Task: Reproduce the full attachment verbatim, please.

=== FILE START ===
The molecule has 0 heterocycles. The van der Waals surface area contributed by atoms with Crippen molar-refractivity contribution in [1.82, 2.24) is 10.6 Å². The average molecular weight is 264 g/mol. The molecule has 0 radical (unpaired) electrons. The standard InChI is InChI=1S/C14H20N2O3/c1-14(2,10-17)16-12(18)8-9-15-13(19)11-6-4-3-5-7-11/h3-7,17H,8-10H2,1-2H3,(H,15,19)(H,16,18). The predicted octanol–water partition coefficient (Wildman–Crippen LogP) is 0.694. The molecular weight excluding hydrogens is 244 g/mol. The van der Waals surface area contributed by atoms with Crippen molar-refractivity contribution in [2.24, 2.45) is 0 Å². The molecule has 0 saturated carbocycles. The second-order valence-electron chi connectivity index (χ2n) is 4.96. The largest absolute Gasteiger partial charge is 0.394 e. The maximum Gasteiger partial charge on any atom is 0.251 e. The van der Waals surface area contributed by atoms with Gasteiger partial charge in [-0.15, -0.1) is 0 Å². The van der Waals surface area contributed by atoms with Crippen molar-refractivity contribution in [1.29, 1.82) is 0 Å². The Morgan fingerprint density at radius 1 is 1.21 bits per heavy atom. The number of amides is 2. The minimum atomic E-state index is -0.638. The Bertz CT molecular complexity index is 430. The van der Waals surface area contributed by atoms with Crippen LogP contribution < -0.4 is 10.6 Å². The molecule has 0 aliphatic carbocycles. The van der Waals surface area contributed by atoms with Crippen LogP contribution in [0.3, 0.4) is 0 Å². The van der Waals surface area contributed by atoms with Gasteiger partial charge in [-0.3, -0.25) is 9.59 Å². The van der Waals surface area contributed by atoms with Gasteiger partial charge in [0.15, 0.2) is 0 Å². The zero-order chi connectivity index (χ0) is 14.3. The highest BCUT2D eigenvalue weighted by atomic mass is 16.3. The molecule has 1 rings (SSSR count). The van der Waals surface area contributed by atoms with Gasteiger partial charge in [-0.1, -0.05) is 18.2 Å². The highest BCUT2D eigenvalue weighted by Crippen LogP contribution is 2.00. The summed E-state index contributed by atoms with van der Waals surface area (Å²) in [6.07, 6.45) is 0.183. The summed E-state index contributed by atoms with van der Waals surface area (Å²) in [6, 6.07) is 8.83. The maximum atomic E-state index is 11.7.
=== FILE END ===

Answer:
The molecule has 0 heterocycles. The van der Waals surface area contributed by atoms with Crippen molar-refractivity contribution in [1.82, 2.24) is 10.6 Å². The average molecular weight is 264 g/mol. The molecule has 0 radical (unpaired) electrons. The standard InChI is InChI=1S/C14H20N2O3/c1-14(2,10-17)16-12(18)8-9-15-13(19)11-6-4-3-5-7-11/h3-7,17H,8-10H2,1-2H3,(H,15,19)(H,16,18). The predicted octanol–water partition coefficient (Wildman–Crippen LogP) is 0.694. The molecular weight excluding hydrogens is 244 g/mol. The van der Waals surface area contributed by atoms with Crippen molar-refractivity contribution in [2.24, 2.45) is 0 Å². The molecule has 0 saturated carbocycles. The second-order valence-electron chi connectivity index (χ2n) is 4.96. The largest absolute Gasteiger partial charge is 0.394 e. The maximum Gasteiger partial charge on any atom is 0.251 e. The van der Waals surface area contributed by atoms with Gasteiger partial charge in [-0.15, -0.1) is 0 Å². The van der Waals surface area contributed by atoms with Crippen molar-refractivity contribution in [1.29, 1.82) is 0 Å². The Morgan fingerprint density at radius 1 is 1.21 bits per heavy atom. The number of amides is 2. The minimum atomic E-state index is -0.638. The Bertz CT molecular complexity index is 430. The van der Waals surface area contributed by atoms with Crippen LogP contribution < -0.4 is 10.6 Å². The molecule has 0 aliphatic carbocycles. The van der Waals surface area contributed by atoms with Crippen LogP contribution in [0.3, 0.4) is 0 Å². The van der Waals surface area contributed by atoms with Gasteiger partial charge in [-0.3, -0.25) is 9.59 Å². The van der Waals surface area contributed by atoms with Gasteiger partial charge in [0.15, 0.2) is 0 Å². The zero-order chi connectivity index (χ0) is 14.3. The highest BCUT2D eigenvalue weighted by atomic mass is 16.3. The molecule has 1 rings (SSSR count). The van der Waals surface area contributed by atoms with Gasteiger partial charge in [-0.1, -0.05) is 18.2 Å². The highest BCUT2D eigenvalue weighted by Crippen LogP contribution is 2.00. The summed E-state index contributed by atoms with van der Waals surface area (Å²) in [6.07, 6.45) is 0.183. The summed E-state index contributed by atoms with van der Waals surface area (Å²) in [6, 6.07) is 8.83. The maximum atomic E-state index is 11.7.